Generally, a revocable trust should not be the primary beneficiary of a tax-deferred retirement account, as this situation normally limits the potential for income tax deferral. However, a trust may be the preferred option under certain circumstances, such as if a life expectancy payout option or spousal rollover are unimportant or unavailable, or when it’s used as a contingent beneficiary designation after the surviving spouse’s death, but this should be discussed in detail with an experienced estate planning attorney. Additionally, there are situations where income tax deferral is not a consideration, such as when an IRA or 401(k) requires a lump-sum distribution upon death, when a beneficiary will liquidate the account upon the decedent’s death for an immediate need, or if the amount is so small that it will not result in a substantial amount of additional income tax.
The bottom line is that this is a complex area of law involving inheritance and tax implications that should be fully considered with the aid of an experienced estate planning lawyer.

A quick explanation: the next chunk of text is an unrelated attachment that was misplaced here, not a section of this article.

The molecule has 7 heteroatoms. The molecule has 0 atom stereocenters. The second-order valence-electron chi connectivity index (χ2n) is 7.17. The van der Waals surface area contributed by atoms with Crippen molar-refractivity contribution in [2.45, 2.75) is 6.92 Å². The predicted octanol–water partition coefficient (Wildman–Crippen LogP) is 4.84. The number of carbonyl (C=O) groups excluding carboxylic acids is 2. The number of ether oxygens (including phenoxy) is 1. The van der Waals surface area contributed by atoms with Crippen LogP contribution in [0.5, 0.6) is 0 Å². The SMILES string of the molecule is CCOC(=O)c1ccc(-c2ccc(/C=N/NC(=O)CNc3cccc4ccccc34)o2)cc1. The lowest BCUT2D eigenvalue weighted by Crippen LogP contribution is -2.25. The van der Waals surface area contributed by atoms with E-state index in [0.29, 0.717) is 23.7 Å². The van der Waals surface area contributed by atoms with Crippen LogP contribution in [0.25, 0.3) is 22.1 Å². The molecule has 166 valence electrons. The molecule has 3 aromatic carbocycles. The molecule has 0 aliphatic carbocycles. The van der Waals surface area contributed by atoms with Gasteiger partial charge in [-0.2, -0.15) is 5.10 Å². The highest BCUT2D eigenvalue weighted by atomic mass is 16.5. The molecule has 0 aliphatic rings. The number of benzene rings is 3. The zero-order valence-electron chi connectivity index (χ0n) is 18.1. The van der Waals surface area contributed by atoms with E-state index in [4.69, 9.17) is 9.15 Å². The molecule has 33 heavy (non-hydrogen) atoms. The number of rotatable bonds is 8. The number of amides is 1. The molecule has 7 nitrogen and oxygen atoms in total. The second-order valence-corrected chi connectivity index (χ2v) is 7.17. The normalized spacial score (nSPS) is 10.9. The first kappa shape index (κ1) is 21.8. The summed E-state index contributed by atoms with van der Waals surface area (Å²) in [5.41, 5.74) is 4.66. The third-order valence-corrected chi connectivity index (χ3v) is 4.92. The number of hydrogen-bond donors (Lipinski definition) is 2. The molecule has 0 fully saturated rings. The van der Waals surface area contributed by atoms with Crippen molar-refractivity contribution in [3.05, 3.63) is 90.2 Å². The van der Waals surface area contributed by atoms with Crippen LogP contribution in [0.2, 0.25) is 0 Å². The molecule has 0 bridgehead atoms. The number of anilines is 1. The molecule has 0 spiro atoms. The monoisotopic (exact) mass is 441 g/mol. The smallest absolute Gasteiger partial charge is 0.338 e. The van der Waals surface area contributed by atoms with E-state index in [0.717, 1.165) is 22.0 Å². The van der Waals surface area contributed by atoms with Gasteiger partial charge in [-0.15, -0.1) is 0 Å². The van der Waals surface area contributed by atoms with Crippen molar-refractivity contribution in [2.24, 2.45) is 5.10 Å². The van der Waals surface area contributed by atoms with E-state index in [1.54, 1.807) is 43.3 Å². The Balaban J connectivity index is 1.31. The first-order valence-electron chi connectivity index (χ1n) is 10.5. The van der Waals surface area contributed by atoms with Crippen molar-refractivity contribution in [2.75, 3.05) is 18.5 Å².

Friday, December 03, 2010
Are Misconceptions Keeping You From Planning for Retirement?
Planning for retirement can be tricky business. When we discuss our clients’ estate plans and assets with them we can’t help touching on retirement plans, so we hear a lot about the worries that go along with preparing for an uncertain future. There are many variables and unknowns that can crop up between starting out in your 20s or 30s and your eventual retirement at 60 or 70; and there are a lot of myths about retirement which are daunting, discouraging, or just plain misleading.
U.S. News and World Report recently published an article which attempts to address some of these myths and set readers back on the right track to retirement. We hope that all of our readers are already saving for retirement, but because we know just how important it is to save early and save often we’d like to list some of the myths here for our readers:
#1 You don’t make enough money to save for retirement.
#6 You need to be debt free before you can invest for retirement.
#8 Social Security benefits will be enough to retire on.
#9 You have to retire at age ___.